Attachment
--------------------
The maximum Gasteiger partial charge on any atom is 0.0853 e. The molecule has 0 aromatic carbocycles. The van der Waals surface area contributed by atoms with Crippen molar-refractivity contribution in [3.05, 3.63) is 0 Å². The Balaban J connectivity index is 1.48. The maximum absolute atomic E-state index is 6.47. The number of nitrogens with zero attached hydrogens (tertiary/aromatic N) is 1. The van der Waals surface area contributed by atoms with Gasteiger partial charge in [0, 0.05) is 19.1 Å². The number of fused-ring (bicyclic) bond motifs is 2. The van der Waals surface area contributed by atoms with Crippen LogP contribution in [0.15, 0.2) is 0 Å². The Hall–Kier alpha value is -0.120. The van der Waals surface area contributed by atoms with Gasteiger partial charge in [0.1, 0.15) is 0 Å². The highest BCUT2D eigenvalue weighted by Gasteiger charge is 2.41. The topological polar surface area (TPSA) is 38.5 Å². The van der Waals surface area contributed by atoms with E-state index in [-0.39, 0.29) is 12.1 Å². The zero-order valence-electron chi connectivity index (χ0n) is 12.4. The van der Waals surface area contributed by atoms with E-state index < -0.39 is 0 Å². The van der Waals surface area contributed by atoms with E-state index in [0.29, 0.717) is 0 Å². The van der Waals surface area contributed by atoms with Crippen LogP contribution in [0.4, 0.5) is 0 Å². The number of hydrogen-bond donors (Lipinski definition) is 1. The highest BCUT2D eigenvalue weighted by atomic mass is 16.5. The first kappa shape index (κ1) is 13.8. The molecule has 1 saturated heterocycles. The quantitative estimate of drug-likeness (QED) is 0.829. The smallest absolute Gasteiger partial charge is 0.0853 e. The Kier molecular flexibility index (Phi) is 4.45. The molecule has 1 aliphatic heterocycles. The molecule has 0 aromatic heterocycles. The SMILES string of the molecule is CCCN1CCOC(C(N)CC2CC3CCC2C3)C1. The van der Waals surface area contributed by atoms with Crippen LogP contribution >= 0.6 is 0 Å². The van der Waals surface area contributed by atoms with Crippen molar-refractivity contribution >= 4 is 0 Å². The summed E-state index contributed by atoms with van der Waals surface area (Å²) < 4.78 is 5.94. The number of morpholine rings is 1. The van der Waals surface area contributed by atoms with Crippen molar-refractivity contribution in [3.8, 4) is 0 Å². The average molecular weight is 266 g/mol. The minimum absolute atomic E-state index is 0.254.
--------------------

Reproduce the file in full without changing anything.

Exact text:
The maximum Gasteiger partial charge on any atom is 0.0853 e. The molecule has 0 aromatic carbocycles. The van der Waals surface area contributed by atoms with Crippen molar-refractivity contribution in [3.05, 3.63) is 0 Å². The Balaban J connectivity index is 1.48. The maximum absolute atomic E-state index is 6.47. The number of nitrogens with zero attached hydrogens (tertiary/aromatic N) is 1. The van der Waals surface area contributed by atoms with Gasteiger partial charge in [0, 0.05) is 19.1 Å². The number of fused-ring (bicyclic) bond motifs is 2. The van der Waals surface area contributed by atoms with Crippen LogP contribution in [0.15, 0.2) is 0 Å². The Hall–Kier alpha value is -0.120. The van der Waals surface area contributed by atoms with Gasteiger partial charge in [0.1, 0.15) is 0 Å². The highest BCUT2D eigenvalue weighted by Gasteiger charge is 2.41. The topological polar surface area (TPSA) is 38.5 Å². The van der Waals surface area contributed by atoms with E-state index in [-0.39, 0.29) is 12.1 Å². The zero-order valence-electron chi connectivity index (χ0n) is 12.4. The van der Waals surface area contributed by atoms with E-state index < -0.39 is 0 Å². The van der Waals surface area contributed by atoms with E-state index in [0.29, 0.717) is 0 Å². The van der Waals surface area contributed by atoms with Crippen LogP contribution in [0.4, 0.5) is 0 Å². The number of hydrogen-bond donors (Lipinski definition) is 1. The highest BCUT2D eigenvalue weighted by atomic mass is 16.5. The first kappa shape index (κ1) is 13.8. The molecule has 1 saturated heterocycles. The quantitative estimate of drug-likeness (QED) is 0.829. The smallest absolute Gasteiger partial charge is 0.0853 e. The Kier molecular flexibility index (Phi) is 4.45. The molecule has 1 aliphatic heterocycles. The molecule has 0 aromatic heterocycles. The SMILES string of the molecule is CCCN1CCOC(C(N)CC2CC3CCC2C3)C1. The van der Waals surface area contributed by atoms with Crippen LogP contribution >= 0.6 is 0 Å². The van der Waals surface area contributed by atoms with Crippen molar-refractivity contribution >= 4 is 0 Å². The summed E-state index contributed by atoms with van der Waals surface area (Å²) < 4.78 is 5.94. The number of morpholine rings is 1. The van der Waals surface area contributed by atoms with Crippen molar-refractivity contribution in [3.8, 4) is 0 Å². The average molecular weight is 266 g/mol. The minimum absolute atomic E-state index is 0.254.